Dan Lee (@danleeok) on Tweeting as Characters That Speak Just a Little Too Loud

dan-leeDan Lee is an actor, writer, and comedian based in New York City. At the UCB Theatre he improvises on Harold Night and co-hosts the hit variety show Asian AF, which has been featured on NBC News, ABC News, The New York Times, LA Times, LA Weekly and many more. He also creates videos on his own and with his comedy team Varejao. You can visit his website danleeok.com for content and contact info.

This week, Lee talked with me about how he comes up with his jokes, and the perspectives of the characters he tweets as.

I love genre because they get your audience on the same page right away and I love playing with those tropes. I also love tweets that have a bunch of unanswered questions. How long has this person been talking? What did they say before this?

What kinds of characters do you tweet as? Are there any recurring ones?

I love tweeting as characters that have super specific demands, are oblivious to their weirdness, and have strong reactions. Characters that do not get it, probably never will and are not afraid to say what they’re thinking. I’m realizing now that most of the characters I’m into are the opposite of who I am in real life. One of my favorite characters is just a simple dad type who simply cannot believe the situation he’s in. He has a constant internal monologue that is “What in the HECK is going on here?!” Also, all my characters are speaking just a little too loud.

Most tweets I think of as characters. I have an improv and sketch background, so I usually imagine characters saying these tweets with various voices, physicalities, etc. The characterization doesn’t always come across, which is a bummer!

Is it easier for you to tweet as a character than as yourself?

My process is a combination of both. Generally my tweets start from a place of truth. I’ll have a genuine thought as myself, recognize the absurdity of it, then work to heighten it. My thoughts tend to snowball and I end up with a character or situation. To answer your question though, I think it’s easier to start as myself, but it’s ultimately funnier through a character or some heightened version of myself.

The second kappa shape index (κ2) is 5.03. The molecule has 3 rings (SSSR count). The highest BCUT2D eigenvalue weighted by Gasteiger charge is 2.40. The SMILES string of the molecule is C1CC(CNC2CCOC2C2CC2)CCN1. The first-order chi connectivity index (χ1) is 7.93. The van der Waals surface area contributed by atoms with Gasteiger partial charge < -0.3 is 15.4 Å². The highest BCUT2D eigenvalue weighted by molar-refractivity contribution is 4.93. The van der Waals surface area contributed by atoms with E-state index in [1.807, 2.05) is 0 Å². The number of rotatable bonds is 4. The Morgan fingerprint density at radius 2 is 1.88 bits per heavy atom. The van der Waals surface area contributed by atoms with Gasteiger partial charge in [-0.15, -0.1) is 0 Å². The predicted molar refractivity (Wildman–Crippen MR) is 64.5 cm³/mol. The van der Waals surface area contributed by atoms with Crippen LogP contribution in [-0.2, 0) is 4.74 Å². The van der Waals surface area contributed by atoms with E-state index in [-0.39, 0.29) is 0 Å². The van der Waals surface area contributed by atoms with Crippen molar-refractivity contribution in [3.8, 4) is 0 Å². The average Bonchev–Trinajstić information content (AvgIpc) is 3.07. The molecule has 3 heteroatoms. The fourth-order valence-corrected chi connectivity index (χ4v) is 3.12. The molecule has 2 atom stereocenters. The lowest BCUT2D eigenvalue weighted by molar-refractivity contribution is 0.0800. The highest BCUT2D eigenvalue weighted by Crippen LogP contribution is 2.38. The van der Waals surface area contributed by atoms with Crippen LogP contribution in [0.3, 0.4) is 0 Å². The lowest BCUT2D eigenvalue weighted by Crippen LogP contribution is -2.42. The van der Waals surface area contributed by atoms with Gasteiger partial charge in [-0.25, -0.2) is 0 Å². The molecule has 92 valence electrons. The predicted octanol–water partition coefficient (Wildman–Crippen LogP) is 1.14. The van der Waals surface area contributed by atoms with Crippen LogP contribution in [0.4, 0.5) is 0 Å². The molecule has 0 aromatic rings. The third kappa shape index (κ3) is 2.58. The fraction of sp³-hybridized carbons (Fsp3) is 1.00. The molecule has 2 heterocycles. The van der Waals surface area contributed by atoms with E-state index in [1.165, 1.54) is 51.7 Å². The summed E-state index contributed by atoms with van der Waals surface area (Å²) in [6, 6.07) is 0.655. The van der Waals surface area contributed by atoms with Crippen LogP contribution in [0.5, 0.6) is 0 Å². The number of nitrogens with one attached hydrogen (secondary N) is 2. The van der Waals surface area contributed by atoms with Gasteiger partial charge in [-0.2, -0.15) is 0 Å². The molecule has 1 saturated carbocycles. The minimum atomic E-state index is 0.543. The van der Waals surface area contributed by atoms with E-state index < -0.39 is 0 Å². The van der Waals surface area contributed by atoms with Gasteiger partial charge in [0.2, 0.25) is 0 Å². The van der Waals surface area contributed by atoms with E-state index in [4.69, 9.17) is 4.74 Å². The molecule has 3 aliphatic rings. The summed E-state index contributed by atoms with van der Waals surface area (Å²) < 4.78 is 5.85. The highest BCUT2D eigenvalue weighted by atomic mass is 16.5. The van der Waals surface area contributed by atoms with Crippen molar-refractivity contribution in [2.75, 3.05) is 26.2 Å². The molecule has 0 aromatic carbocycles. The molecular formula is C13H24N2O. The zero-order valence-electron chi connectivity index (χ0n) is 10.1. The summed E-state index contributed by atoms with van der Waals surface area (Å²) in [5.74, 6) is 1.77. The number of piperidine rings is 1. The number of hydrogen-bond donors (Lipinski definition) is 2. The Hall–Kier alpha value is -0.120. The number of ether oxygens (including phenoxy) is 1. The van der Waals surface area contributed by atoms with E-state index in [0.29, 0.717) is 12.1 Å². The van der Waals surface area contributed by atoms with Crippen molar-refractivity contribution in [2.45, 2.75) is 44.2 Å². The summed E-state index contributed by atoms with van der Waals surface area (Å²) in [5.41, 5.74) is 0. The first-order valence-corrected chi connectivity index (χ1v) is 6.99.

One of the worst skills I’ve learned on this platform is choosing numbers that are funny but not too insane. 17 is what I settled on here. Also this character is 100% a dad. 

What are some accounts you enjoy following?

One of my favorite accounts is Dan Chamberlain‘s. I’m a big fan of his voice. For me it’s the perfect level of dumb and I mean that in the best way. It reminds me a lot of the comedy I was into before I even knew I wanted to pursue it. Also my pal Bob Vulfov, he’s a joke machine. I’ve been on a couple UCB teams with him and on stage too, he is insanely good at creating funny premises on the spot. To Bob, who will see this: You remind me nothing of the comedy I was into before I knew I wanted to pursue it.

The imagery of this one really makes this tweet for me. I’m imagining someone walking 50 paces straight towards a basketball game, standing completely still and delivering that line. 

Are you active on other social media platforms, and if so, which do you find is most conducive to your comedy?

I don’t post comedy on Instagram, but I’m really into it right now. I like that it’s kind of an opposite medium to Twitter. It’s a nice change of pace to use a primarily visual platform. I’ve also been making more videos lately, whether it’s by myself or with my comedy team Varejao, and I’ve found Instagram to be a nice complement. It’s encouraged me to think more about composition, lighting, and the technical aspects of cameras, among other things. So maybe the benefit is more indirect, but it’s helped for sure. I will say though, I have seen memes on Instagram that are funnier than anything I have or will ever create.

 

Karen Chee is a is a writer/performer who contributes regularly to The New Yorker and McSweeney’s.

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